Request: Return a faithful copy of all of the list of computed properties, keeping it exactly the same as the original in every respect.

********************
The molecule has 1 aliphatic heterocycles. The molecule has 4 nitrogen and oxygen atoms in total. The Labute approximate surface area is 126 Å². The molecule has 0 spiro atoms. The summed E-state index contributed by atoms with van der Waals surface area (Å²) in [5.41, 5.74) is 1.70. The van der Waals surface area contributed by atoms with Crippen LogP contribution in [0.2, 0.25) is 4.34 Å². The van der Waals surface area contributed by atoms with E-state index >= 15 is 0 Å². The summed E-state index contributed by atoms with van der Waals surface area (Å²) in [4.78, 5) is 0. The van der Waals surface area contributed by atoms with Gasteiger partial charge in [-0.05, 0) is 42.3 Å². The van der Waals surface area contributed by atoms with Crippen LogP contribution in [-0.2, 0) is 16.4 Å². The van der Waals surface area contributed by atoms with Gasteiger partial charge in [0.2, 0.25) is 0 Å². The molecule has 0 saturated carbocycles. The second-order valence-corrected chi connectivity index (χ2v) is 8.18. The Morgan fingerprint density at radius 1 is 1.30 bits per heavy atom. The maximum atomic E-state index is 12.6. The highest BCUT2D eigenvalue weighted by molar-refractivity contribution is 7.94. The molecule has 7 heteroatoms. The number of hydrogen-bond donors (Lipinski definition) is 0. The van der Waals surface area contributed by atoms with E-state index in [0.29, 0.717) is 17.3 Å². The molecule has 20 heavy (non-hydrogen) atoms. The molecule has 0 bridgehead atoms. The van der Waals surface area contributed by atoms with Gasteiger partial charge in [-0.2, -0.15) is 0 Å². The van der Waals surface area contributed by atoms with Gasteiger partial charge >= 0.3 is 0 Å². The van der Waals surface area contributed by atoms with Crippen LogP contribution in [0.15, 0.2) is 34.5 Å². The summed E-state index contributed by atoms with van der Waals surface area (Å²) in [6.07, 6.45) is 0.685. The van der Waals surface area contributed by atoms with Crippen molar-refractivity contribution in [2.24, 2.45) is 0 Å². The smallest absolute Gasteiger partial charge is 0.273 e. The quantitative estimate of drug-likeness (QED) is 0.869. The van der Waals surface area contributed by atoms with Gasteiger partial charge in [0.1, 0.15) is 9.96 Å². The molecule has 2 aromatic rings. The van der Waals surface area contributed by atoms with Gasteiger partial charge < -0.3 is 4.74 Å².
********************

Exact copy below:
The molecule has 1 aliphatic heterocycles. The molecule has 4 nitrogen and oxygen atoms in total. The Labute approximate surface area is 126 Å². The molecule has 0 spiro atoms. The summed E-state index contributed by atoms with van der Waals surface area (Å²) in [5.41, 5.74) is 1.70. The van der Waals surface area contributed by atoms with Crippen LogP contribution in [0.2, 0.25) is 4.34 Å². The van der Waals surface area contributed by atoms with E-state index >= 15 is 0 Å². The summed E-state index contributed by atoms with van der Waals surface area (Å²) in [4.78, 5) is 0. The van der Waals surface area contributed by atoms with Gasteiger partial charge in [-0.05, 0) is 42.3 Å². The van der Waals surface area contributed by atoms with Crippen LogP contribution in [-0.2, 0) is 16.4 Å². The van der Waals surface area contributed by atoms with Gasteiger partial charge in [0.2, 0.25) is 0 Å². The molecule has 0 saturated carbocycles. The second-order valence-corrected chi connectivity index (χ2v) is 8.18. The Morgan fingerprint density at radius 1 is 1.30 bits per heavy atom. The maximum atomic E-state index is 12.6. The highest BCUT2D eigenvalue weighted by molar-refractivity contribution is 7.94. The molecule has 7 heteroatoms. The number of hydrogen-bond donors (Lipinski definition) is 0. The van der Waals surface area contributed by atoms with E-state index in [0.29, 0.717) is 17.3 Å². The molecule has 20 heavy (non-hydrogen) atoms. The molecule has 0 bridgehead atoms. The van der Waals surface area contributed by atoms with Gasteiger partial charge in [-0.2, -0.15) is 0 Å². The van der Waals surface area contributed by atoms with Gasteiger partial charge >= 0.3 is 0 Å². The van der Waals surface area contributed by atoms with Crippen LogP contribution in [0.15, 0.2) is 34.5 Å². The summed E-state index contributed by atoms with van der Waals surface area (Å²) in [6.07, 6.45) is 0.685. The van der Waals surface area contributed by atoms with Crippen molar-refractivity contribution in [2.24, 2.45) is 0 Å². The smallest absolute Gasteiger partial charge is 0.273 e. The quantitative estimate of drug-likeness (QED) is 0.869. The van der Waals surface area contributed by atoms with Gasteiger partial charge in [0.1, 0.15) is 9.96 Å². The molecule has 2 aromatic rings. The van der Waals surface area contributed by atoms with Gasteiger partial charge < -0.3 is 4.74 Å².